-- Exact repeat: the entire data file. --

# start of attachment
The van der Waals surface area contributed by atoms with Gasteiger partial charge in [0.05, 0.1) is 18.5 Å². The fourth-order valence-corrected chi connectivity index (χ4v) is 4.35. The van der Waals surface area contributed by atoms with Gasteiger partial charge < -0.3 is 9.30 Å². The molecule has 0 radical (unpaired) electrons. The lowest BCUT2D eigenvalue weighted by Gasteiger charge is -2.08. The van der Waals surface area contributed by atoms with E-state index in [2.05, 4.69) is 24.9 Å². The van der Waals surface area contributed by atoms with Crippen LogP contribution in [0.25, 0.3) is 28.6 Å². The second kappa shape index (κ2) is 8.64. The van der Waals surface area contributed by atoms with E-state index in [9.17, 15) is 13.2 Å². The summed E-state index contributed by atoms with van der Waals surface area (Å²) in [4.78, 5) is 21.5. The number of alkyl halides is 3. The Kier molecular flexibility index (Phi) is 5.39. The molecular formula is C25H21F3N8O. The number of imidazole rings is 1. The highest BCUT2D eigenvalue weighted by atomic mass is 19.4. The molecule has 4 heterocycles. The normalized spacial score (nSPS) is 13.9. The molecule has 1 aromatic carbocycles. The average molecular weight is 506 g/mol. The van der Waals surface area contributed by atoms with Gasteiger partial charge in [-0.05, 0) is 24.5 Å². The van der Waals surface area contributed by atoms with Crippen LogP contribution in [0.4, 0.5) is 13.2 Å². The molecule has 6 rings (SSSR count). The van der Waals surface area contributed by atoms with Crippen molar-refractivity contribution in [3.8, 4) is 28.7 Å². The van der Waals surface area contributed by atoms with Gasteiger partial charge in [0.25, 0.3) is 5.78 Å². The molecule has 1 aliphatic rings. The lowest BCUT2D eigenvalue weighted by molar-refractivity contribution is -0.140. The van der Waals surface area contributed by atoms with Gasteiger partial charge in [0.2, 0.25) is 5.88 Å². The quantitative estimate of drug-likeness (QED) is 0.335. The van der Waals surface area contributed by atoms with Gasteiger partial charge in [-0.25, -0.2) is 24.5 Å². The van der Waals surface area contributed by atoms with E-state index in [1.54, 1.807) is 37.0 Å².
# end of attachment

The van der Waals surface area contributed by atoms with Gasteiger partial charge in [0.05, 0.1) is 18.5 Å². The fourth-order valence-corrected chi connectivity index (χ4v) is 4.35. The van der Waals surface area contributed by atoms with Gasteiger partial charge < -0.3 is 9.30 Å². The molecule has 0 radical (unpaired) electrons. The lowest BCUT2D eigenvalue weighted by Gasteiger charge is -2.08. The van der Waals surface area contributed by atoms with E-state index in [2.05, 4.69) is 24.9 Å². The van der Waals surface area contributed by atoms with Crippen LogP contribution in [0.25, 0.3) is 28.6 Å². The second kappa shape index (κ2) is 8.64. The van der Waals surface area contributed by atoms with E-state index in [9.17, 15) is 13.2 Å². The summed E-state index contributed by atoms with van der Waals surface area (Å²) in [4.78, 5) is 21.5. The number of alkyl halides is 3. The Kier molecular flexibility index (Phi) is 5.39. The molecular formula is C25H21F3N8O. The number of imidazole rings is 1. The highest BCUT2D eigenvalue weighted by atomic mass is 19.4. The molecule has 4 heterocycles. The normalized spacial score (nSPS) is 13.9. The molecule has 1 aromatic carbocycles. The average molecular weight is 506 g/mol. The van der Waals surface area contributed by atoms with Gasteiger partial charge in [-0.05, 0) is 24.5 Å². The van der Waals surface area contributed by atoms with Crippen LogP contribution in [0.4, 0.5) is 13.2 Å². The molecule has 6 rings (SSSR count). The van der Waals surface area contributed by atoms with Crippen molar-refractivity contribution in [3.8, 4) is 28.7 Å². The van der Waals surface area contributed by atoms with Gasteiger partial charge in [0.25, 0.3) is 5.78 Å². The molecule has 1 aliphatic rings. The lowest BCUT2D eigenvalue weighted by molar-refractivity contribution is -0.140. The van der Waals surface area contributed by atoms with Gasteiger partial charge in [0.2, 0.25) is 5.88 Å². The quantitative estimate of drug-likeness (QED) is 0.335. The van der Waals surface area contributed by atoms with Gasteiger partial charge in [-0.25, -0.2) is 24.5 Å². The van der Waals surface area contributed by atoms with E-state index in [1.54, 1.807) is 37.0 Å².